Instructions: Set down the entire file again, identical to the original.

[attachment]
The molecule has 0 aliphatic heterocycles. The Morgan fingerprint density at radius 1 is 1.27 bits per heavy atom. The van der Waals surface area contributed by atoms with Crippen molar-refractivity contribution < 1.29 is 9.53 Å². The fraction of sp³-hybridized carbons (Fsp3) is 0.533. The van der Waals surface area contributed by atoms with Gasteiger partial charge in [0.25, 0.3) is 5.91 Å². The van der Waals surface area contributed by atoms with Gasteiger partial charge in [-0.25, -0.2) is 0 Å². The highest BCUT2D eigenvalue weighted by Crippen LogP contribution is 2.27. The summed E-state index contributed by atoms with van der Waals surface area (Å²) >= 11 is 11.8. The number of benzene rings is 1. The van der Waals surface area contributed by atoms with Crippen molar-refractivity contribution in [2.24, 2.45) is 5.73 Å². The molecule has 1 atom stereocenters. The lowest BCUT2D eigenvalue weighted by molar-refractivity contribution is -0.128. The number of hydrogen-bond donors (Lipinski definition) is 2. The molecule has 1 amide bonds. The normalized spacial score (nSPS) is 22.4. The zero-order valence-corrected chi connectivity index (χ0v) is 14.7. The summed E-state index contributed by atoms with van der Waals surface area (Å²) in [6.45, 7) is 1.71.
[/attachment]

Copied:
The molecule has 0 aliphatic heterocycles. The Morgan fingerprint density at radius 1 is 1.27 bits per heavy atom. The van der Waals surface area contributed by atoms with Crippen molar-refractivity contribution < 1.29 is 9.53 Å². The fraction of sp³-hybridized carbons (Fsp3) is 0.533. The van der Waals surface area contributed by atoms with Gasteiger partial charge in [0.25, 0.3) is 5.91 Å². The van der Waals surface area contributed by atoms with Gasteiger partial charge in [-0.25, -0.2) is 0 Å². The highest BCUT2D eigenvalue weighted by Crippen LogP contribution is 2.27. The summed E-state index contributed by atoms with van der Waals surface area (Å²) >= 11 is 11.8. The number of benzene rings is 1. The van der Waals surface area contributed by atoms with Crippen molar-refractivity contribution in [2.24, 2.45) is 5.73 Å². The molecule has 1 atom stereocenters. The lowest BCUT2D eigenvalue weighted by molar-refractivity contribution is -0.128. The number of hydrogen-bond donors (Lipinski definition) is 2. The molecule has 1 amide bonds. The normalized spacial score (nSPS) is 22.4. The zero-order valence-corrected chi connectivity index (χ0v) is 14.7. The summed E-state index contributed by atoms with van der Waals surface area (Å²) in [6.45, 7) is 1.71.